How does the revolution impact society in the book Persepolis?
The Islamic Revolution changed nearly everything about ordinary life in Iran. From the requirement that the women and girls wear the veil (hijab) to the requirement for schools to be one sex and the prohibition of alcohol, Marjane's life and her family's life changed completely. The effects of the Islamic Revolution cause the graphic novel's early major conflicts.
The graphic novel begins with two panels showing Marjane sitting with four other girls wearing veils. None of the girls look very happy about it. Marjane explains that in 1980 "it became obligatory to wear the veil at school" and she "didn't really like the veil, especially since we didn't understand why we had to." This sets of panels on the very first page of the novel set a theme for the rest of the work. It sets the theme that those living in Iran followed the rules set by the Islamic Revolution even though they "didn't understand why we had to."
Marjane came from a highly educated and very liberal family. Her parents and grandmother enjoyed drinking alcohol, they opposed the shah and hoped for a democratic revolution to usher in social and economic reform. Her father's friends and her Uncle Anoosh were in prison because of their opposition to the shah. The desire for economic reform was evident in the way Marjane's maid was treated by the neighbor boy who rejected her completely because of her social status.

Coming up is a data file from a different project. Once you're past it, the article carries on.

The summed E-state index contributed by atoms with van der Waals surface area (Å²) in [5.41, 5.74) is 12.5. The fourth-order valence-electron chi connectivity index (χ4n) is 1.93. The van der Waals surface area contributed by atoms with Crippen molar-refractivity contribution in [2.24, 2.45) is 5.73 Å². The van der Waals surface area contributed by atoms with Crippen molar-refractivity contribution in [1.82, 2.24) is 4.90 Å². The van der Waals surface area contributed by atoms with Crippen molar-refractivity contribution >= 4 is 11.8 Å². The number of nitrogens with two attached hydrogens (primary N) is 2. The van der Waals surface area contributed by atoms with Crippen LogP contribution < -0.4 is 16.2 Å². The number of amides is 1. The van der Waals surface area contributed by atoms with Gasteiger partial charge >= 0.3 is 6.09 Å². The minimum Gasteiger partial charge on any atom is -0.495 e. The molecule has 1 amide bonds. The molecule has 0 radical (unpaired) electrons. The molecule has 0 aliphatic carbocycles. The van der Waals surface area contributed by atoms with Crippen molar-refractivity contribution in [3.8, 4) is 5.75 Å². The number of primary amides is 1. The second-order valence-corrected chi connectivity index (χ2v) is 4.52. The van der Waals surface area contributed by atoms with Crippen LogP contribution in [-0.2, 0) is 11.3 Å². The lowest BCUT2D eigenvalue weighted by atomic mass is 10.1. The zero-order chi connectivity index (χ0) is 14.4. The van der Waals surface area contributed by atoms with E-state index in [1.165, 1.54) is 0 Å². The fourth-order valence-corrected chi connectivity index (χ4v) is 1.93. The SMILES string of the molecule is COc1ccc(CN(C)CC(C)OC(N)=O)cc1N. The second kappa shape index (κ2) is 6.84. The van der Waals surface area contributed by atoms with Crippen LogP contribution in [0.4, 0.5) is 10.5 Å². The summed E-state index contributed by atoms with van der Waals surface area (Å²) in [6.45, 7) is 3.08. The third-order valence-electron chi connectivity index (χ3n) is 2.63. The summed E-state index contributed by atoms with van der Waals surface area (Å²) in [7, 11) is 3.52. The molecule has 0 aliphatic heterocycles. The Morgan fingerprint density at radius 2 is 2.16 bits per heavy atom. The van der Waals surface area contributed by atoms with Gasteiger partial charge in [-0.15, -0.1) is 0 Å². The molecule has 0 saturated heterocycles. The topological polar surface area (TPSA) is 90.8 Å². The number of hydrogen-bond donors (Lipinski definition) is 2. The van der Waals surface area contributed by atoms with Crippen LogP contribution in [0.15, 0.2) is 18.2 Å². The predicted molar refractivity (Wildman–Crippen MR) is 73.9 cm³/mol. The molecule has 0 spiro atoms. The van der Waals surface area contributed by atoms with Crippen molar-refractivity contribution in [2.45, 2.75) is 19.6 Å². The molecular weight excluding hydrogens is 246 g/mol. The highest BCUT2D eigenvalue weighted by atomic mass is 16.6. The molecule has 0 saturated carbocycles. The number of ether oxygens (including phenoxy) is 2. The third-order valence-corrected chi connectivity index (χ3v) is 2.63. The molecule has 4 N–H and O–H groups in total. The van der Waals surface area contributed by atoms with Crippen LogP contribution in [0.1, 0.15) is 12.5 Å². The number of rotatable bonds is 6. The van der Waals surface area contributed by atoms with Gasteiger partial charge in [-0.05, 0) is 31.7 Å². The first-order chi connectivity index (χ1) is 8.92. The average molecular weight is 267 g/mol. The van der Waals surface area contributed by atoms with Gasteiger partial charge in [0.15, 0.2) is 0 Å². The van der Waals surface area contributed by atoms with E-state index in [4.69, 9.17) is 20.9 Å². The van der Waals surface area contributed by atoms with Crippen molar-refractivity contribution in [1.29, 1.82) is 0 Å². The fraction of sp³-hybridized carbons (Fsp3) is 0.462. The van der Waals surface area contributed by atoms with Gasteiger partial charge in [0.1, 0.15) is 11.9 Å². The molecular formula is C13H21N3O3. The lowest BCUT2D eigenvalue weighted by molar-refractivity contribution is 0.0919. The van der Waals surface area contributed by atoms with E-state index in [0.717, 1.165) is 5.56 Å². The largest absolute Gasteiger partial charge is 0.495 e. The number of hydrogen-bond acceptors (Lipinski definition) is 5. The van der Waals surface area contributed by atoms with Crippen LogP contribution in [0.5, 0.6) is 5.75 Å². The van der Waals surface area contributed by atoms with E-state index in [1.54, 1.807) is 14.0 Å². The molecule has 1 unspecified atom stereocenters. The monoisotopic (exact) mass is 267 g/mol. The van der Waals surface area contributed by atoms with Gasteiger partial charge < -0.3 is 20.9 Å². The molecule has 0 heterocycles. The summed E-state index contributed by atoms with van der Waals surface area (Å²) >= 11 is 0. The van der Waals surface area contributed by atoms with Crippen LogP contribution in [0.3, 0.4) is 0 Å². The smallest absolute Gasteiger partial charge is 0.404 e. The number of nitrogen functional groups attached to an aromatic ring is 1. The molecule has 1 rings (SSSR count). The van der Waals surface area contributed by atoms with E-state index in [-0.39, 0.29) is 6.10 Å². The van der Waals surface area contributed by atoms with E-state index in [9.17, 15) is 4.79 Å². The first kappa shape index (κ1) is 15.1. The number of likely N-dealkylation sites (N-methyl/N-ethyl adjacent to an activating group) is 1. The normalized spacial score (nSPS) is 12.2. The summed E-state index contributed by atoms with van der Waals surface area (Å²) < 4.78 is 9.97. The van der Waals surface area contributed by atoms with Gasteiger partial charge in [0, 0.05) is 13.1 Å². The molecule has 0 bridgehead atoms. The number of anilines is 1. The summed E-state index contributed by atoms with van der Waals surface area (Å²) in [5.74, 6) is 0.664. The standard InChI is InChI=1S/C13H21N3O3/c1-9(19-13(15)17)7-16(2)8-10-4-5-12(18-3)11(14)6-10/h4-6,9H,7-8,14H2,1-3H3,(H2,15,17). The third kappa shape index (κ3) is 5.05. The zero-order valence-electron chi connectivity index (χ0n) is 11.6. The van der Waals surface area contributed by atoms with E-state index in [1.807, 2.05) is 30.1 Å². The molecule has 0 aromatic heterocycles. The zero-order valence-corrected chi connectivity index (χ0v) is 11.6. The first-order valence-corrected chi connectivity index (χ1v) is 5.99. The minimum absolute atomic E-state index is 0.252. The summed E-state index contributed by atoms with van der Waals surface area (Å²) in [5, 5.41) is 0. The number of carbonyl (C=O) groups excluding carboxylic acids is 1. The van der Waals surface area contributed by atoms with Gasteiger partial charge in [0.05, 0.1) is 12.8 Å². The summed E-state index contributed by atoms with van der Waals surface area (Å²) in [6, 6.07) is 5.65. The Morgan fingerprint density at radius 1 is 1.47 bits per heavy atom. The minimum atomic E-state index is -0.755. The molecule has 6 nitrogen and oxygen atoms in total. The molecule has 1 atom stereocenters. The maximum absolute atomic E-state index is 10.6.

After the removal of the shah, Marjane's family shares their hopes that things will get better, but the panel in which they express this feeling is wrapped by a snake, foreshadowing the bad things to come.
Eventually, the Islamic regime institutes new school rules, which increases the number of educated people in Iran, but also institutes rules about single-sex schools and the hijab requirement. Alcohol is outlawed. There is a strict dress code that is enforced in the country. The poor, who had previously been outcasts, became some of the major enforcers of these rules.